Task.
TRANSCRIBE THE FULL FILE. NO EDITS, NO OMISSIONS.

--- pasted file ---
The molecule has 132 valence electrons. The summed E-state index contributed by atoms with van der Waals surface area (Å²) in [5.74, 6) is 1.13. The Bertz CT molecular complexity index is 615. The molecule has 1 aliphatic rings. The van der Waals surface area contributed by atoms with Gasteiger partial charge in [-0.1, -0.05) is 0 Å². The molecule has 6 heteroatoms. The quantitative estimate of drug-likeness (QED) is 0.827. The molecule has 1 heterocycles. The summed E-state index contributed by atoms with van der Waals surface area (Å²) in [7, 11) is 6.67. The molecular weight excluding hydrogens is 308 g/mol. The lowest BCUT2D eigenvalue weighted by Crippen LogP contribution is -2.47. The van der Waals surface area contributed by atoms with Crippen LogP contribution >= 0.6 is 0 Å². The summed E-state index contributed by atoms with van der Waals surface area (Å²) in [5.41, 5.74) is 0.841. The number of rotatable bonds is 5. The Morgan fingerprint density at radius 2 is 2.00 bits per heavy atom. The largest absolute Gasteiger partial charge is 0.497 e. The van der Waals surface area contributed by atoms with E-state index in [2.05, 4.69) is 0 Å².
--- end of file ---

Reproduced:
The molecule has 132 valence electrons. The summed E-state index contributed by atoms with van der Waals surface area (Å²) in [5.74, 6) is 1.13. The Bertz CT molecular complexity index is 615. The molecule has 1 aliphatic rings. The van der Waals surface area contributed by atoms with Gasteiger partial charge in [-0.1, -0.05) is 0 Å². The molecule has 6 heteroatoms. The quantitative estimate of drug-likeness (QED) is 0.827. The molecule has 1 heterocycles. The summed E-state index contributed by atoms with van der Waals surface area (Å²) in [7, 11) is 6.67. The molecular weight excluding hydrogens is 308 g/mol. The lowest BCUT2D eigenvalue weighted by Crippen LogP contribution is -2.47. The van der Waals surface area contributed by atoms with Crippen LogP contribution >= 0.6 is 0 Å². The summed E-state index contributed by atoms with van der Waals surface area (Å²) in [5.41, 5.74) is 0.841. The number of rotatable bonds is 5. The Morgan fingerprint density at radius 2 is 2.00 bits per heavy atom. The largest absolute Gasteiger partial charge is 0.497 e. The van der Waals surface area contributed by atoms with E-state index in [2.05, 4.69) is 0 Å².